The new stadium did not herald a new era of Real Madrid dominance. That would have to wait until the beginning of the 1930s when, following the arrival of talismanic goalkeeper Ricardo Zamora from Español, the club won back-to-back league titles, the first of which saw the club remain unbeaten throughout the 1931-32 campaign. Victory in the Copa del Rey followed in 1934, and a further appearance in the final came in 1936. However, with the clouds of Civil War gathering, the league was suspended. Real Madrid made attempts to join the Catalan Championship, but these were thwarted by Barcelona, so the club was effectively mothballed during the hostilities, which is more than can be said for the Campo de Chamartin. The stadium was initially used by the Republican forces for political rallies and sports events, but as the front-line closed in, the main stand was broken up for fuel and the terracing and pitch all but destroyed. In the immediate aftermath of the war, what remained of the enclosure was used as a detention centre for political prisoners. It took six months and 300,000 pesetas to restore the ground before football could resume on 22 October 1939, when Real Madrid beat Atlético Aviación by 2 goals to one in front of an increased capacity of 22,000.
The years following the Civil War were a barren period, but in 1943 Santiago Bernabéu began his reign as club president. Since retiring as a player, Bernabéu had become a lawyer but had also coached and served the club as secretary. One of his first acts was the purchase of 5 hectares between the Campo de Chamartin and the Castellana, the main thoroughfare to the north of the city. It cost a mammoth 3 million pesetas, but Bernabéu had a plan for Spain’s first super stadium and broke the first ground himself in October 1944. On this site, at a staggering cost of 38 million pesetas, Real Madrid would build the new Estadio Chamartin. Such was the close proximity of the new stadium that the north-west corner of the existing stand encroached onto the east side of the new build. This meant that the club had to vacate the Campo de Chamartin so that work could be completed on the new arena. Real Madrid played their final game at the old Chamartin on 15 May 1946, a 4-5 defeat to CD Málaga, before spending just over a year as guests of Atléti at the Estadio Metropolitano.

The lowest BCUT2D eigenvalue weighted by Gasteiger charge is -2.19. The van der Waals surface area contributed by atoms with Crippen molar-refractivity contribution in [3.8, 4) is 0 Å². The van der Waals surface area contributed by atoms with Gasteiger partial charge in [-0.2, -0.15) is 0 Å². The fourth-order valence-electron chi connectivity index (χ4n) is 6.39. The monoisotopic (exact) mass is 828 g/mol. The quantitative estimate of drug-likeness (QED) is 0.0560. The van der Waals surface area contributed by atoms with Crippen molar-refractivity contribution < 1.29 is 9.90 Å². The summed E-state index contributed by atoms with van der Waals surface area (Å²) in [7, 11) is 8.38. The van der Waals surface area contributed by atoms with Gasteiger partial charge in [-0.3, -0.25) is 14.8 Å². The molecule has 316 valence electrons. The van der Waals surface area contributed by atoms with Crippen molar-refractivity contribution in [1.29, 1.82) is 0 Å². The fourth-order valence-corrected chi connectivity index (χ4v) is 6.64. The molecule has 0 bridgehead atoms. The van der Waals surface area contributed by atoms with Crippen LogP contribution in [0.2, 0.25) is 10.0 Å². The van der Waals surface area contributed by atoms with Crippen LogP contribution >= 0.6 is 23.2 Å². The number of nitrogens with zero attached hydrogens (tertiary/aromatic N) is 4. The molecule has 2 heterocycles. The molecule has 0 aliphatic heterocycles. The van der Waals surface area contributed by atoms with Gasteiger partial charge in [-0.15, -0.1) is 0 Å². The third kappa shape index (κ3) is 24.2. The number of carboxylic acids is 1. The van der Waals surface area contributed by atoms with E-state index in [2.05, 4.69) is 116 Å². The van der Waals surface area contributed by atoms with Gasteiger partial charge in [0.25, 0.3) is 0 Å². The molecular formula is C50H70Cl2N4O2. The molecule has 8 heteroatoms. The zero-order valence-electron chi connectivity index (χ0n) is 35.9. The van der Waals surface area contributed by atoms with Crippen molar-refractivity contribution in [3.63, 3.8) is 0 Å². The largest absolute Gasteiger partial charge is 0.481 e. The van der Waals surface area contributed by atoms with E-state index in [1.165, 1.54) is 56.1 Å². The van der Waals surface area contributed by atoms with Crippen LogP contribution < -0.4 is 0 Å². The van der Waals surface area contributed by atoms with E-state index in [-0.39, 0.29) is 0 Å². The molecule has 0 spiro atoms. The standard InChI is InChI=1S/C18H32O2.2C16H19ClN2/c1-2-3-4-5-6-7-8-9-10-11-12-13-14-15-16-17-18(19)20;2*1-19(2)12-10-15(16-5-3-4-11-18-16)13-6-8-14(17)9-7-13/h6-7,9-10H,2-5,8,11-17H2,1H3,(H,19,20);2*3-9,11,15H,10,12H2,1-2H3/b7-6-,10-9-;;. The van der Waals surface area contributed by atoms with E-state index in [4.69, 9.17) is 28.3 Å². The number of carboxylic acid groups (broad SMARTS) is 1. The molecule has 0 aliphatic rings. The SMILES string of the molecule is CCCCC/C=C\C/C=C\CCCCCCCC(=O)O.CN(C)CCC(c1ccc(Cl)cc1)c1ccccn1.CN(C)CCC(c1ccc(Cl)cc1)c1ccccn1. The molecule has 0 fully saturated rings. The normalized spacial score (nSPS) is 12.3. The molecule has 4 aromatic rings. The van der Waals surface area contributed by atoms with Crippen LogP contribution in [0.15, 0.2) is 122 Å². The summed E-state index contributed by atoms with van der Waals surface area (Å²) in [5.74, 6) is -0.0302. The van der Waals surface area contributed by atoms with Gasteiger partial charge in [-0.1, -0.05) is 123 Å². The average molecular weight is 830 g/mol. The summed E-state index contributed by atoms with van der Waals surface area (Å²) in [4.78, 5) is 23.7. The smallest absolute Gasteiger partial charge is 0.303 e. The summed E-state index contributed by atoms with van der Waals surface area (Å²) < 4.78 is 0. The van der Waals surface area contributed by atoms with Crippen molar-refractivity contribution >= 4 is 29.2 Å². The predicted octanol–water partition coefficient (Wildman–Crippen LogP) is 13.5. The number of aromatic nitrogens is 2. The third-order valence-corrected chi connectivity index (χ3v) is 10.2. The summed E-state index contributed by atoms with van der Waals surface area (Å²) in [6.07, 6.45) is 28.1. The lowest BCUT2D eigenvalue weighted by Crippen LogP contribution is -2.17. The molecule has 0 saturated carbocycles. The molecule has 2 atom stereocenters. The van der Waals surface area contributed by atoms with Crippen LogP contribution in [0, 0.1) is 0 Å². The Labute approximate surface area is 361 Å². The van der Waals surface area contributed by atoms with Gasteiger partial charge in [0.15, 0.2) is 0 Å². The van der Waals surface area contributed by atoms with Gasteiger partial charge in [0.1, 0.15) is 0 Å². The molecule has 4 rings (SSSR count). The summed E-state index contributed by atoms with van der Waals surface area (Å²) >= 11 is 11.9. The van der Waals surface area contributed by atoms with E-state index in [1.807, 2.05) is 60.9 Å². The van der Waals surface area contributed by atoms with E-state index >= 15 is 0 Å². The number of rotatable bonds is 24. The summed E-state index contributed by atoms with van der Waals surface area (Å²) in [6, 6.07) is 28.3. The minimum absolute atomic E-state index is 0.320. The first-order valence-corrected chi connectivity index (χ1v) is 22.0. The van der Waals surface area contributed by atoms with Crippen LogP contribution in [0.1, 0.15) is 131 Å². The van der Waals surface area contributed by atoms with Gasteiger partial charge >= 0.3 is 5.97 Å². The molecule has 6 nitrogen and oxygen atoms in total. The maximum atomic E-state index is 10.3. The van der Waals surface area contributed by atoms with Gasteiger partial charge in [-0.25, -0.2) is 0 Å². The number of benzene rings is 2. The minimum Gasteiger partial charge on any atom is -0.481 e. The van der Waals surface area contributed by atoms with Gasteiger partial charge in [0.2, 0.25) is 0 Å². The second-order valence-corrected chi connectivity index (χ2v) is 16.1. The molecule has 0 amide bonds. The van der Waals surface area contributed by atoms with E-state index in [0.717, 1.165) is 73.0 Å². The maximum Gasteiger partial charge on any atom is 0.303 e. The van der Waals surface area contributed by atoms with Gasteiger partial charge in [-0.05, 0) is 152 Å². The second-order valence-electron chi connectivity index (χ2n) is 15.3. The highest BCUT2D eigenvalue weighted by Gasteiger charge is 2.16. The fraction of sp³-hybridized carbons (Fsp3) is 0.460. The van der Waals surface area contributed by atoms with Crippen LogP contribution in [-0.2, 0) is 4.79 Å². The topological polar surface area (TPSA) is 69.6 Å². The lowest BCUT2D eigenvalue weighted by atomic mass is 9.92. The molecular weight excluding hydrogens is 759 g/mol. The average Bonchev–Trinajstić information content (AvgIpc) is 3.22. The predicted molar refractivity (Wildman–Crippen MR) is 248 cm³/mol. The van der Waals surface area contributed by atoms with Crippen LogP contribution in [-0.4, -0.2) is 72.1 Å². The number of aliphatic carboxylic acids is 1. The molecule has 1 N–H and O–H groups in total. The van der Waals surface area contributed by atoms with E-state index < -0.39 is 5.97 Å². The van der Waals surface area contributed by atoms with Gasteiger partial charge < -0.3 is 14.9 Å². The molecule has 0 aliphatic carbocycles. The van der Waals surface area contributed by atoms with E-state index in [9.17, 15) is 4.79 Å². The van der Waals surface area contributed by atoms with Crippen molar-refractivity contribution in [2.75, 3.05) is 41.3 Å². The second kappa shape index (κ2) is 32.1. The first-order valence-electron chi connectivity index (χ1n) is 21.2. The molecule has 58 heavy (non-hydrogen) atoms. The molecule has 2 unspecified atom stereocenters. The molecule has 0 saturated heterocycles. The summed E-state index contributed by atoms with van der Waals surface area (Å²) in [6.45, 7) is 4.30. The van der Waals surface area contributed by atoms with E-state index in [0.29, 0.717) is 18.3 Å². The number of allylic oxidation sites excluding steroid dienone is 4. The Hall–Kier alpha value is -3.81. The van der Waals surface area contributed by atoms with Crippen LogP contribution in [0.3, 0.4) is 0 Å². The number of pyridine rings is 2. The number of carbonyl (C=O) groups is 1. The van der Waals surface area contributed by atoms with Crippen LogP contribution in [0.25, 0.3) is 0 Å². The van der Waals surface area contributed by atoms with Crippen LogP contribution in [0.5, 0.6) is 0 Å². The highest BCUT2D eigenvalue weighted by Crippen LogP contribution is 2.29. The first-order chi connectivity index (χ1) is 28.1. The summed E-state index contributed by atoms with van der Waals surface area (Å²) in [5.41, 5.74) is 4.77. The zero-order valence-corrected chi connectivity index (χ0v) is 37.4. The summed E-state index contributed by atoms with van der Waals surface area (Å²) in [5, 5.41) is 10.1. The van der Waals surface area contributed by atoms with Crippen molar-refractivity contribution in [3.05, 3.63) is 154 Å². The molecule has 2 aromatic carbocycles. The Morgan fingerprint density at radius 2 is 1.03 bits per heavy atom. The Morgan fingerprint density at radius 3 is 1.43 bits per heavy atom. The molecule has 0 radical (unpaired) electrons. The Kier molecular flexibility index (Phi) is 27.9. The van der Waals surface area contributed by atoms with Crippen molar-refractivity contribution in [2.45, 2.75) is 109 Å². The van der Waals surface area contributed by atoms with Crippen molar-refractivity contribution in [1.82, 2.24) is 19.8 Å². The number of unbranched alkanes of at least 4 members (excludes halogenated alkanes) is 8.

The Campo de Chamartin was raised to the ground during the summer of 1946, just as the first trophy of the Bernabéu era had been secured with a 3-1 victory over Valencia in the Copa de Generalisimo. No trace of the old stadium remained when the Nuevo Estadio Chamartin (it was renamed the Estadio Santiago Bernabéu in 1955) opened its doors for the first time on 14 December 1947. As we now know, Santiago Bernabéu’s gamble proved to be an inspired move.